// John Lewis Partnership chair Dame Sharon White expected to unveil strategic review
// The retail giant is reportedly talking to McKinsey about their involvement in a review
// John Lewis Partnership expected to post dismal results due to massive writedown on the value of its properties
John Lewis Partnership’s new boss is reportedly going to launch a strategic review amid reports that the retail giant is expected to post dismal full year results this week.
According to The Sunday Times, Dame Sharon White – who took the helm at parent company of John Lewis and Waitrose last month – is liaising with consultancy firms including McKinsey about their involvement in a strategic review.
White is also reportedly working with newly appointed executive strategy director Nina Bhatia on the review.
- New John Lewis boss Sharon White hints at adjustments to restructure
- New John Lewis boss Sharon White warns on job cuts & store closures
- Top 3 challenges Sharon White faces as John Lewis chair
The news comes amid speculation that the partnership could post a loss in the hundreds of millions in its full year trading update, due to massive writedown on the value of its properties.
The John Lewis Partnership owns the freehold of around 10 per cent of its properties, while the remaining portfolio are a mix of short and long leases.
The company’s share of sales generated from physical stores could be brought under the spotlight amid concerns of declining footfall and online sales now taking up around 40 per cent of total sales.
White has already hinted she could make some adjustments to the partnership’s restructuring plan that was launched by her predecessor Sir Charlie Mayfield.
The restructuring plan will effectively merge John Lewis’ and Waitrose’s head office functions into one team, resulting in 75 job cuts and savings of around £100 million.
It prompted the resignation of Waitrose managing director Rob Collins and the surprise resignation of John Lewis managing director Paula Nickolds, who had been slated to become the new brand executive director, overseeing both John Lewis and Waitrose in a newly-created role.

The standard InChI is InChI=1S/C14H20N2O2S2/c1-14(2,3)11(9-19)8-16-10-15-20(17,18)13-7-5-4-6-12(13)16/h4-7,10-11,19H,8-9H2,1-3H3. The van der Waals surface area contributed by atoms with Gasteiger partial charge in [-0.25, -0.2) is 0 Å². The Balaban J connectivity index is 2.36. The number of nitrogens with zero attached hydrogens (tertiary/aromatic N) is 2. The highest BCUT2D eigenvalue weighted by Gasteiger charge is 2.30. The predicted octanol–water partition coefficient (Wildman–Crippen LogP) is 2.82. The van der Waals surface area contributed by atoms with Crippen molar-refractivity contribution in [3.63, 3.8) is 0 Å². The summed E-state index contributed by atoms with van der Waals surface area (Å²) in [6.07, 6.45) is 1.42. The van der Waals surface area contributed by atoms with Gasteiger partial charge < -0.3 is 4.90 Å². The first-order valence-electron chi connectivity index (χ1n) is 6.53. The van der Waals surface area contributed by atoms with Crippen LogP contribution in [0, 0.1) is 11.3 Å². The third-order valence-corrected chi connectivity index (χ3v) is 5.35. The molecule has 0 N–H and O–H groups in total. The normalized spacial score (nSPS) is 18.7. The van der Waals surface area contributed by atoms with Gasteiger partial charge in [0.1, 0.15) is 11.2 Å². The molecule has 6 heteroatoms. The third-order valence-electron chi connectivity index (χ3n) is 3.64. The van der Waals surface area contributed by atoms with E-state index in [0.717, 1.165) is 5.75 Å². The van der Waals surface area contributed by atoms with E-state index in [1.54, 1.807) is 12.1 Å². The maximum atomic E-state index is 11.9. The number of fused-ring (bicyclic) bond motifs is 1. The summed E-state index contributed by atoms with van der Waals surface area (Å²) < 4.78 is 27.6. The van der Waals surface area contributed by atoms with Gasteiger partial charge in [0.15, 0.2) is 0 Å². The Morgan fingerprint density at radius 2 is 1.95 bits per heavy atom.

When Mayfield’s restructure was first unveiled in October, the partnership said White had concurred with it.
White has since told the Gazette – the company’s in-house magazine – that “there will be some adjustments”, but stressed that Mayfield’s “Future Partnership” structure was the right path as the business was “stronger” when it works “collaboratively” thanks to a 40 per cent customer overlap.
White also previously warned of potential store closures and job cuts, given John Lewis Partnership is enduring its most difficult period since the 1920s.
In its half-year report published in September, underlying pre-tax loss came in at £25.9 million, compared to profits of £800,000 for the same period in 2018.
This marked the first half-year loss in the partnership’s history.
Over the crucial Christmas trading period, Waitrose like-for-like sales edged up by only 0.4 per cent while John Lewis’ sales dropped by two per cent.
This prompted then-chairman Mayfield to warn that annual staff bonuses may be scrapped for the first time in 67 years.
The John Lewis Partnership has stressed that its restructuring plan was not in response to cashflow issues that have sent a raft of fellow retailers in the path of CVAs or administrations.